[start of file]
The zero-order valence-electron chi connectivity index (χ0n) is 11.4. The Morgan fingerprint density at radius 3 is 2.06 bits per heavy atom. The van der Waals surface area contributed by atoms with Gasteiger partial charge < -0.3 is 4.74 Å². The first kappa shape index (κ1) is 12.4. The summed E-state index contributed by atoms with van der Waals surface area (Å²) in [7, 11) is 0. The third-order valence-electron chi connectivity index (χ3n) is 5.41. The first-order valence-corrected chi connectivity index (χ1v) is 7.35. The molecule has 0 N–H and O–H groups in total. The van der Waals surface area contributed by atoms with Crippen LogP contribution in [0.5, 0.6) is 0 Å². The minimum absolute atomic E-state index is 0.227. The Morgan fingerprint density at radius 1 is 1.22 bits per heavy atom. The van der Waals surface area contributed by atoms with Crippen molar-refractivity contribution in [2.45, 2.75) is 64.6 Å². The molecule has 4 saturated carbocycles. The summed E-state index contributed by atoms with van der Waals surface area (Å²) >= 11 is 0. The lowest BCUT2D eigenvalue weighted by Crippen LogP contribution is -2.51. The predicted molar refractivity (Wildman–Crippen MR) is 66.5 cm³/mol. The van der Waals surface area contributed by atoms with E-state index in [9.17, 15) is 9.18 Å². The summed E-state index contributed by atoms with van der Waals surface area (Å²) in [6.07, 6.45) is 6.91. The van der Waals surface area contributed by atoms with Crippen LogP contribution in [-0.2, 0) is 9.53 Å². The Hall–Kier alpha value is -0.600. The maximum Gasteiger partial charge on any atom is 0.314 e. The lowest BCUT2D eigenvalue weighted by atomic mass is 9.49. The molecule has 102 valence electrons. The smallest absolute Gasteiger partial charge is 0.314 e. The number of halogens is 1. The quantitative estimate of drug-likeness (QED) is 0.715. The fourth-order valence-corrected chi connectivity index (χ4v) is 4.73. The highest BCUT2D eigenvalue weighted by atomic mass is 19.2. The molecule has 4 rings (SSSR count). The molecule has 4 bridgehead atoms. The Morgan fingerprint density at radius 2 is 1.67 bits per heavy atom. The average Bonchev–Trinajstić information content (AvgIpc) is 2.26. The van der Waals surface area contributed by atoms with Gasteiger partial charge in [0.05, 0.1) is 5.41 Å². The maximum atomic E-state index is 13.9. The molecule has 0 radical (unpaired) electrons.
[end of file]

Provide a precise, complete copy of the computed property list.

The zero-order valence-electron chi connectivity index (χ0n) is 11.4. The Morgan fingerprint density at radius 3 is 2.06 bits per heavy atom. The van der Waals surface area contributed by atoms with Gasteiger partial charge < -0.3 is 4.74 Å². The first kappa shape index (κ1) is 12.4. The summed E-state index contributed by atoms with van der Waals surface area (Å²) in [7, 11) is 0. The third-order valence-electron chi connectivity index (χ3n) is 5.41. The first-order valence-corrected chi connectivity index (χ1v) is 7.35. The molecule has 0 N–H and O–H groups in total. The van der Waals surface area contributed by atoms with Crippen LogP contribution in [0.5, 0.6) is 0 Å². The minimum absolute atomic E-state index is 0.227. The Morgan fingerprint density at radius 1 is 1.22 bits per heavy atom. The van der Waals surface area contributed by atoms with Crippen molar-refractivity contribution in [2.45, 2.75) is 64.6 Å². The molecule has 4 saturated carbocycles. The summed E-state index contributed by atoms with van der Waals surface area (Å²) >= 11 is 0. The lowest BCUT2D eigenvalue weighted by Crippen LogP contribution is -2.51. The predicted molar refractivity (Wildman–Crippen MR) is 66.5 cm³/mol. The van der Waals surface area contributed by atoms with E-state index in [9.17, 15) is 9.18 Å². The summed E-state index contributed by atoms with van der Waals surface area (Å²) in [6.07, 6.45) is 6.91. The van der Waals surface area contributed by atoms with Crippen LogP contribution in [-0.2, 0) is 9.53 Å². The Hall–Kier alpha value is -0.600. The maximum Gasteiger partial charge on any atom is 0.314 e. The lowest BCUT2D eigenvalue weighted by atomic mass is 9.49. The molecule has 102 valence electrons. The smallest absolute Gasteiger partial charge is 0.314 e. The number of halogens is 1. The quantitative estimate of drug-likeness (QED) is 0.715. The fourth-order valence-corrected chi connectivity index (χ4v) is 4.73. The highest BCUT2D eigenvalue weighted by atomic mass is 19.2. The molecule has 4 rings (SSSR count). The molecule has 4 bridgehead atoms. The Morgan fingerprint density at radius 2 is 1.67 bits per heavy atom. The average Bonchev–Trinajstić information content (AvgIpc) is 2.26. The van der Waals surface area contributed by atoms with Gasteiger partial charge in [0.05, 0.1) is 5.41 Å². The maximum atomic E-state index is 13.9. The molecule has 0 radical (unpaired) electrons.